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    Mesenchymal stem cells (MSCs) possess immunoregulatory, anti-inflammatory, and proangiogenic properties and, therefore, have the potential to improve islet engraftment and survival. We assessed the effect human bone marrow-derived MSCs have on neonatal porcine islets (NPIs) in vitro and determined islet engraftment and metabolic outcomes when cotransplanted in a mouse model. NPIs cocultured with MSCs had greater cellular insulin content and increased glucose-stimulated insulin secretion. NPIs were cotransplanted with or without MSCs in diabetic B6.129S7-Rag1tm1Mom/J mice. Blood glucose and weight were monitored until reversal of diabetes; mice were then given an oral glucose tolerance test. Islet grafts were assessed for the degree of vascularization and total cellular insulin content. Cotransplantation of NPIs and MSCs resulted in significantly earlier normoglycemia and vascularization, improved glucose tolerance, and increased insulin content. One experiment conducted with MSCs from a donor with an autoimmune disorder had no positive effects on transplant outcomes. Cotransplantation of human MSCs with NPIs demonstrated a beneficial metabolic effect likely as a result of earlier islet vascularization and improved islet engraftment. In addition, donor pathology of MSCs can influence the functional capacity of MSCs. © 2017 by the American Diabetes Association.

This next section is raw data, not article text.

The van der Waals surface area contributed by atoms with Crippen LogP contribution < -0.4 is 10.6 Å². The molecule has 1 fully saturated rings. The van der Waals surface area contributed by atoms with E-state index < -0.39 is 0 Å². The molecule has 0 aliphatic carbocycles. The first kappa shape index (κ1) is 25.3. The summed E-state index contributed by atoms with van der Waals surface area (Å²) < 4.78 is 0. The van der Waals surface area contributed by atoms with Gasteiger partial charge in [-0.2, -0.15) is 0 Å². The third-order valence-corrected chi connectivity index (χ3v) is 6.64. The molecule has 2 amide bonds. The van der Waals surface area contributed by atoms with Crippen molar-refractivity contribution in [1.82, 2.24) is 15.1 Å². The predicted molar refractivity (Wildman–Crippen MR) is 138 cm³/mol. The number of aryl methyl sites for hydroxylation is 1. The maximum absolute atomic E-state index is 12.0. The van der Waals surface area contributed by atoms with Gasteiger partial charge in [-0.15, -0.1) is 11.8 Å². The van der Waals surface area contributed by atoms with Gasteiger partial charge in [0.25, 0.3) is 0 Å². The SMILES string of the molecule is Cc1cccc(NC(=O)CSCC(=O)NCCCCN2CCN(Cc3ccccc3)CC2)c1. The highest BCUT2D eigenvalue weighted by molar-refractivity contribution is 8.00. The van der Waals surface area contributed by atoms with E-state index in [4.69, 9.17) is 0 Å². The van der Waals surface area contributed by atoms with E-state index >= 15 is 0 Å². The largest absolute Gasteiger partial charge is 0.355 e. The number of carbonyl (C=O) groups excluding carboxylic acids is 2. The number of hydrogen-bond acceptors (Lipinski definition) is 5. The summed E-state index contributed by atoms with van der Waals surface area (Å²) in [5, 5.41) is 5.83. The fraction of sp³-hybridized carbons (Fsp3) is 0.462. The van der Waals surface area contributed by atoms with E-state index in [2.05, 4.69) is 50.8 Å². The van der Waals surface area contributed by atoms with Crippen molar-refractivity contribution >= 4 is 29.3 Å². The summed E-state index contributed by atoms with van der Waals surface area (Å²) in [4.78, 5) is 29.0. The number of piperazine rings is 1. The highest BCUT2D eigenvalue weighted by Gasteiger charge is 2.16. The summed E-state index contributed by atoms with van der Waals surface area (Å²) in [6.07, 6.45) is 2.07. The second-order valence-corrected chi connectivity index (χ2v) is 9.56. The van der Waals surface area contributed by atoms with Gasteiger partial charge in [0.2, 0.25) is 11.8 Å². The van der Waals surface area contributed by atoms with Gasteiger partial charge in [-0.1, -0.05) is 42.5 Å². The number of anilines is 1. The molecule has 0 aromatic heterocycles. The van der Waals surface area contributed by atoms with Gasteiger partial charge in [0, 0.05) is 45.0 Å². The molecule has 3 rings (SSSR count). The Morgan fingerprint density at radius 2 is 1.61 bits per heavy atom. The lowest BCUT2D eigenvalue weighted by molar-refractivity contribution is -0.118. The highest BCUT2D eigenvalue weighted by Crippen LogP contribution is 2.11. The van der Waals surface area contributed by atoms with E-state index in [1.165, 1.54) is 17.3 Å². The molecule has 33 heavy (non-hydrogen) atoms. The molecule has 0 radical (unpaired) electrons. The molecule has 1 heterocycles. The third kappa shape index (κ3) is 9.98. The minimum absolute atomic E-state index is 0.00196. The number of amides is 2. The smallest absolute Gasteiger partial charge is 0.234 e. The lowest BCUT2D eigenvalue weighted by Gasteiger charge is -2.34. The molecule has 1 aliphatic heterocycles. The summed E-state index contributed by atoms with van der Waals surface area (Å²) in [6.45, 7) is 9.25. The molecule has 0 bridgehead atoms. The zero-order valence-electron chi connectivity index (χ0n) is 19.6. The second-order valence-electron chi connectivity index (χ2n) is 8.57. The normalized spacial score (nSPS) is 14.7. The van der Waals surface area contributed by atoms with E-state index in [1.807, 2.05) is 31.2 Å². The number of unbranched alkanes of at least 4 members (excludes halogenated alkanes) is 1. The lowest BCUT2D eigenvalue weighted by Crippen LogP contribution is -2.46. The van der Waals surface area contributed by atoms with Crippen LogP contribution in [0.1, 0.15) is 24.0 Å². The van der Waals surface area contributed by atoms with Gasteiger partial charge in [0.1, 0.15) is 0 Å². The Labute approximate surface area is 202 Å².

Julie A Hayward, Cara E Ellis, Karen Seeberger, Timothy Lee, Bassem Salama, Aillette Mulet-Sierra, Purushothaman Kuppan, Adetola Adesida, Gregory S Korbutt. Cotransplantation of Mesenchymal Stem Cells With Neonatal Porcine Islets Improve Graft Function in Diabetic Mice. Diabetes. 2017 May;66(5):1312-1321

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    PMID: 28246290

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